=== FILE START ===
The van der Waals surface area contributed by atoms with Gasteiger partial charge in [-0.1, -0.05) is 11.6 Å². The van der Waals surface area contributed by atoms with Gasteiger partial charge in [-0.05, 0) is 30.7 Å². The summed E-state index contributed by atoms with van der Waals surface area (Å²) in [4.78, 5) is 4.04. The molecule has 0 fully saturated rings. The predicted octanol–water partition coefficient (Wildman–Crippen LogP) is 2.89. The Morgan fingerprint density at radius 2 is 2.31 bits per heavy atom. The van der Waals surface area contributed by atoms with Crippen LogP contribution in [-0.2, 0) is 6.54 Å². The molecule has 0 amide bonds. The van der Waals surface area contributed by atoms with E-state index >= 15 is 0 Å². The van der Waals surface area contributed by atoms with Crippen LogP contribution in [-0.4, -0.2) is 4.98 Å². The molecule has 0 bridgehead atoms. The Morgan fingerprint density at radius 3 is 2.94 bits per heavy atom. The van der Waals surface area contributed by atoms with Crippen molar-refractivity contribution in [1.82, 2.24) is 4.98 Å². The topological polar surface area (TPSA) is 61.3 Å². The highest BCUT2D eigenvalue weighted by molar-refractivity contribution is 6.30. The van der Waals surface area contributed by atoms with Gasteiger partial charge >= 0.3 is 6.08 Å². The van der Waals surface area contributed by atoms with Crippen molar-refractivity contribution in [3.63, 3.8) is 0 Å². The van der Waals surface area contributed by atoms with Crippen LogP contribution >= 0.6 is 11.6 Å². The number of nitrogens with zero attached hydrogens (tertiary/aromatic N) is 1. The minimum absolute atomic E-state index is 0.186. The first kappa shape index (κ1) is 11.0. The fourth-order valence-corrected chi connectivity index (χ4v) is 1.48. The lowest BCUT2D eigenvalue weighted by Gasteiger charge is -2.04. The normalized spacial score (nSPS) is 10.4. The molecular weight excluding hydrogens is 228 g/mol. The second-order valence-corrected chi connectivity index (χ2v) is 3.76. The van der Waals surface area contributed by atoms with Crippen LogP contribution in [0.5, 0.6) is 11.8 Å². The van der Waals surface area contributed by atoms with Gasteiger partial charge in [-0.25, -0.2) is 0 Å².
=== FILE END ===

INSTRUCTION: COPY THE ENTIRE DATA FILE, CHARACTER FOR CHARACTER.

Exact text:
The van der Waals surface area contributed by atoms with Gasteiger partial charge in [-0.1, -0.05) is 11.6 Å². The van der Waals surface area contributed by atoms with Gasteiger partial charge in [-0.05, 0) is 30.7 Å². The summed E-state index contributed by atoms with van der Waals surface area (Å²) in [4.78, 5) is 4.04. The molecule has 0 fully saturated rings. The predicted octanol–water partition coefficient (Wildman–Crippen LogP) is 2.89. The Morgan fingerprint density at radius 2 is 2.31 bits per heavy atom. The van der Waals surface area contributed by atoms with Crippen LogP contribution in [-0.2, 0) is 6.54 Å². The molecule has 0 amide bonds. The van der Waals surface area contributed by atoms with E-state index >= 15 is 0 Å². The van der Waals surface area contributed by atoms with Crippen LogP contribution in [-0.4, -0.2) is 4.98 Å². The molecule has 0 bridgehead atoms. The Morgan fingerprint density at radius 3 is 2.94 bits per heavy atom. The van der Waals surface area contributed by atoms with Crippen molar-refractivity contribution in [1.82, 2.24) is 4.98 Å². The topological polar surface area (TPSA) is 61.3 Å². The highest BCUT2D eigenvalue weighted by molar-refractivity contribution is 6.30. The van der Waals surface area contributed by atoms with Gasteiger partial charge >= 0.3 is 6.08 Å². The van der Waals surface area contributed by atoms with Crippen molar-refractivity contribution in [3.63, 3.8) is 0 Å². The van der Waals surface area contributed by atoms with Crippen LogP contribution >= 0.6 is 11.6 Å². The number of nitrogens with zero attached hydrogens (tertiary/aromatic N) is 1. The minimum absolute atomic E-state index is 0.186. The first kappa shape index (κ1) is 11.0. The fourth-order valence-corrected chi connectivity index (χ4v) is 1.48. The lowest BCUT2D eigenvalue weighted by Gasteiger charge is -2.04. The normalized spacial score (nSPS) is 10.4. The molecular weight excluding hydrogens is 228 g/mol. The second-order valence-corrected chi connectivity index (χ2v) is 3.76. The van der Waals surface area contributed by atoms with Crippen LogP contribution in [0.5, 0.6) is 11.8 Å². The van der Waals surface area contributed by atoms with Gasteiger partial charge in [-0.25, -0.2) is 0 Å².